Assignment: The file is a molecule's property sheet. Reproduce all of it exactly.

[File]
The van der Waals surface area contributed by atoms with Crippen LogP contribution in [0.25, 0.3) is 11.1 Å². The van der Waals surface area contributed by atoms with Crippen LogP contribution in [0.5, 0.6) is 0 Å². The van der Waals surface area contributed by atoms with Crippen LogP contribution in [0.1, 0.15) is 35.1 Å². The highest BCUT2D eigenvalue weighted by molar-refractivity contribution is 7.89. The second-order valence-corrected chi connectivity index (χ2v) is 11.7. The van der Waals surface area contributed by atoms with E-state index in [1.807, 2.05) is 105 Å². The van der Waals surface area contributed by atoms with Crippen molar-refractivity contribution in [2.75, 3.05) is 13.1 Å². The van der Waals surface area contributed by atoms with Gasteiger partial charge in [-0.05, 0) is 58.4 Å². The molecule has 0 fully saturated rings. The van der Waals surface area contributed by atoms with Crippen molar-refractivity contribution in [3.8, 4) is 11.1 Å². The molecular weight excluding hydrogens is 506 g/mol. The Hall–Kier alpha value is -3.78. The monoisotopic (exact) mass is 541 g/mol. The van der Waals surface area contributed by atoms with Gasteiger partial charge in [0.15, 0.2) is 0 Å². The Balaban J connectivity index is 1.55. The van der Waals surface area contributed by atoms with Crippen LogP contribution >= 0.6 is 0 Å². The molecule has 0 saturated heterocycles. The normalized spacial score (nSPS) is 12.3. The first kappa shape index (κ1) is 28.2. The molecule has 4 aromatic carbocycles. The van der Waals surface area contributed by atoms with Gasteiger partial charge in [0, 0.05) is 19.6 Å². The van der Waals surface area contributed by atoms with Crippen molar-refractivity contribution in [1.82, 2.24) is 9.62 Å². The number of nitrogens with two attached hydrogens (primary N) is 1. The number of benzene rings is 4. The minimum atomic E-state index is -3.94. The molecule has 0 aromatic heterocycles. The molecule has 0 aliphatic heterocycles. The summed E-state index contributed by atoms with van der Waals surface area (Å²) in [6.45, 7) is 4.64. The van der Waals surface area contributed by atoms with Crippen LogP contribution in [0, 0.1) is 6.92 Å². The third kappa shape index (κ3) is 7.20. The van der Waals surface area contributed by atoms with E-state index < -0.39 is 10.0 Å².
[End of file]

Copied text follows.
The van der Waals surface area contributed by atoms with Crippen LogP contribution in [0.25, 0.3) is 11.1 Å². The van der Waals surface area contributed by atoms with Crippen LogP contribution in [0.5, 0.6) is 0 Å². The van der Waals surface area contributed by atoms with Crippen LogP contribution in [0.1, 0.15) is 35.1 Å². The highest BCUT2D eigenvalue weighted by molar-refractivity contribution is 7.89. The second-order valence-corrected chi connectivity index (χ2v) is 11.7. The van der Waals surface area contributed by atoms with E-state index in [1.807, 2.05) is 105 Å². The van der Waals surface area contributed by atoms with Crippen molar-refractivity contribution in [2.75, 3.05) is 13.1 Å². The van der Waals surface area contributed by atoms with Gasteiger partial charge in [-0.05, 0) is 58.4 Å². The molecule has 0 fully saturated rings. The van der Waals surface area contributed by atoms with Crippen molar-refractivity contribution in [3.8, 4) is 11.1 Å². The molecular weight excluding hydrogens is 506 g/mol. The Hall–Kier alpha value is -3.78. The monoisotopic (exact) mass is 541 g/mol. The van der Waals surface area contributed by atoms with Gasteiger partial charge in [0.15, 0.2) is 0 Å². The Balaban J connectivity index is 1.55. The van der Waals surface area contributed by atoms with Crippen LogP contribution >= 0.6 is 0 Å². The molecule has 0 saturated heterocycles. The normalized spacial score (nSPS) is 12.3. The first kappa shape index (κ1) is 28.2. The molecule has 4 aromatic carbocycles. The van der Waals surface area contributed by atoms with Gasteiger partial charge in [0, 0.05) is 19.6 Å². The van der Waals surface area contributed by atoms with Crippen molar-refractivity contribution in [1.82, 2.24) is 9.62 Å². The number of nitrogens with two attached hydrogens (primary N) is 1. The number of benzene rings is 4. The minimum atomic E-state index is -3.94. The molecule has 0 aromatic heterocycles. The molecule has 0 aliphatic heterocycles. The summed E-state index contributed by atoms with van der Waals surface area (Å²) in [6.45, 7) is 4.64. The van der Waals surface area contributed by atoms with Crippen LogP contribution in [0, 0.1) is 6.92 Å². The third kappa shape index (κ3) is 7.20. The van der Waals surface area contributed by atoms with E-state index < -0.39 is 10.0 Å².